• Whistleblowers Write Open Letter to Federal Employees after Snowden

    December 23, 2013

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    Posted in: Democracy



    I know you’re out there, and this is for you.

    Somewhere there is a Federal government employee who has witnessed an act of government waste, fraud, malfeasance or mismanagement and is unsure what to do next. Several former whistleblowers have written a letter to you. I fully endorse what they say (see my additional thoughts here), and encourage you to take the hard, right choice over staying silent.

    We’re all depending on you.

    (This open letter originally appeared in the UK’s Guardian newspaper; links added)

    The Letter

    At least since the aftermath of September 2001, western governments and intelligence agencies have been hard at work expanding the scope of their own power, while eroding privacy, civil liberties and public control of policy. What used to be viewed as paranoid, Orwellian, tin-foil hat fantasies turned out post-Snowden, to be not even the whole story.

    What’s really remarkable is that we’ve been warned for years that these things were going on: wholesale surveillance of entire populations, militarization of the internet, the end of privacy. All is done in the name of “national security”, which has more or less become a chant to fence off debate and make sure governments aren’t held to account – that they can’t be held to account – because everything is being done in the dark. Secret laws, secret interpretations of secret laws by secret courts and no effective parliamentary oversight whatsoever.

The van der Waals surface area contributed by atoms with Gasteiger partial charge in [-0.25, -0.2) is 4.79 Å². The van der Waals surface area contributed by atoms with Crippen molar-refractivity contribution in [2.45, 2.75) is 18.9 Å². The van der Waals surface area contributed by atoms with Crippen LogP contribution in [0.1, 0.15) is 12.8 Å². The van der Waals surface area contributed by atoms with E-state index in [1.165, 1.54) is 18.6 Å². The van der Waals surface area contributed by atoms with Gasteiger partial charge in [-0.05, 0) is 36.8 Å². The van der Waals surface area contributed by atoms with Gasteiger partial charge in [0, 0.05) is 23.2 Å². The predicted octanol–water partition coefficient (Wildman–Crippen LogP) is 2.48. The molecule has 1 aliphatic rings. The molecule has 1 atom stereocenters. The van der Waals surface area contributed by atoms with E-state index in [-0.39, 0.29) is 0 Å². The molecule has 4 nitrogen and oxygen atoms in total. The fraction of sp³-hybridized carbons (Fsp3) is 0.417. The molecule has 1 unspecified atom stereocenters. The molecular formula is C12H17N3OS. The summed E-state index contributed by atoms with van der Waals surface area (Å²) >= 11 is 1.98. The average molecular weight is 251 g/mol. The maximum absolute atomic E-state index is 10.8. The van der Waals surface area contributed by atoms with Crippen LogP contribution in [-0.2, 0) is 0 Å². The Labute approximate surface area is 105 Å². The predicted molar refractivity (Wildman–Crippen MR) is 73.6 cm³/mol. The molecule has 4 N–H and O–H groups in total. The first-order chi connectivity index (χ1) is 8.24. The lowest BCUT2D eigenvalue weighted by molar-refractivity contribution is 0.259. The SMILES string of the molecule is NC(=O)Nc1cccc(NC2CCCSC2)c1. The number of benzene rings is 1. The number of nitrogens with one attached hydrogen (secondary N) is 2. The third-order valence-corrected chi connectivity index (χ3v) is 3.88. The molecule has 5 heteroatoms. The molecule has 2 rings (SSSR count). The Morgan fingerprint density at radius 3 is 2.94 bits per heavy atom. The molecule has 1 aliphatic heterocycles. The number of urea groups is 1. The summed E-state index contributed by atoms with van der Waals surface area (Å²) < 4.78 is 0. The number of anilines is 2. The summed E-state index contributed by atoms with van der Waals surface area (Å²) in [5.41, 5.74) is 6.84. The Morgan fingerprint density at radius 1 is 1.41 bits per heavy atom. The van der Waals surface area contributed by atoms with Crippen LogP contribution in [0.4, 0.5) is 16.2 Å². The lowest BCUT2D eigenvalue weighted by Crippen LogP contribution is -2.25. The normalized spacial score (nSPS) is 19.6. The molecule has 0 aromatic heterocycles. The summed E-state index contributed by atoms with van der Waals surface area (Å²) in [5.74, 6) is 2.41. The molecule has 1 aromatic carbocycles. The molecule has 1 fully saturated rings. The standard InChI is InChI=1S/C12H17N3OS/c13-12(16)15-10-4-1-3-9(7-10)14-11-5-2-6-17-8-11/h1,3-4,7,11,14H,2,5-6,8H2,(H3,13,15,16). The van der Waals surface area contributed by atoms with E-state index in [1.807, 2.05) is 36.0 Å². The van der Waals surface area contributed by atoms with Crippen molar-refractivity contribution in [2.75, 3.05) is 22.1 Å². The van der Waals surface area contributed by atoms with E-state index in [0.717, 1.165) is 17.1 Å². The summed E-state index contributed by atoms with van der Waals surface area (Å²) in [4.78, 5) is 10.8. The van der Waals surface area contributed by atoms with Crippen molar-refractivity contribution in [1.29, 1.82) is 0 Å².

By and large the media have paid scant attention to this, even as more and more courageous, principled whistleblowers stepped forward. The unprecedented persecution of truth-tellers, initiated by the Bush administration and severely accelerated by the Obama administration, has been mostly ignored, while record numbers of well-meaning people are charged with serious felonies simply for letting their fellow citizens know what’s going on.

    It’s one of the bitter ironies of our time that while John Kiriakou (ex-CIA) is in prison for blowing the whistle on US torture, the torturers and their enablers walk free.

    Likewise WikiLeaks-source Chelsea (née Bradley) Manning was charged with – amongst other serious crimes – aiding the enemy (read: the public). Manning was sentenced to 35 years in prison while the people who planned the illegal and disastrous war on Iraq in 2003 are still treated as dignitaries.

    Numerous ex-NSA officials have come forward in the past decade, disclosing massive fraud, vast illegalities and abuse of power in said agency, including Thomas Drake, William Binney and Kirk Wiebe. The response was 100% persecution and 0% accountability by both the NSA and the rest of government. Blowing the whistle on powerful factions is not a fun thing to do, but despite the poor track record of western media, whistleblowing remains the last avenue for truth, balanced debate and upholding democracy – that fragile construct which Winston Churchill is quoted as calling “the worst form of government, except all the others”.

    Since the summer of 2013, the public has witnessed a shift in debate over these matters. The reason is that one courageous person: Edward Snowden. He not only blew the whistle on the litany of government abuses but made sure to supply an avalanche of supporting documents to a few trustworthy journalists. The echoes of his actions are still heard around the world – and there are still many revelations to come.

    For every Daniel Ellsberg, Drake, Binney, Katharine Gun, Manning or Snowden, there are thousands of civil servants who go by their daily job of spying on everybody and feeding cooked or even made-up information to the public and parliament, destroying everything we as a society pretend to care about.

    Some of them may feel favourable towards what they’re doing, but many of them are able to hear their inner Jiminy Cricket over the voices of their leaders and crooked politicians – and of the people whose intimate communication they’re tapping.

    Hidden away in offices of various government departments, intelligence agencies, police forces and armed forces are dozens and dozens of people who are very much upset by what our societies are turning into: at the very least, turnkey tyrannies.

    One of them is you.

    You’re thinking:

    ● Undermining democracy and eroding civil liberties isn’t put explicitly in your job contract.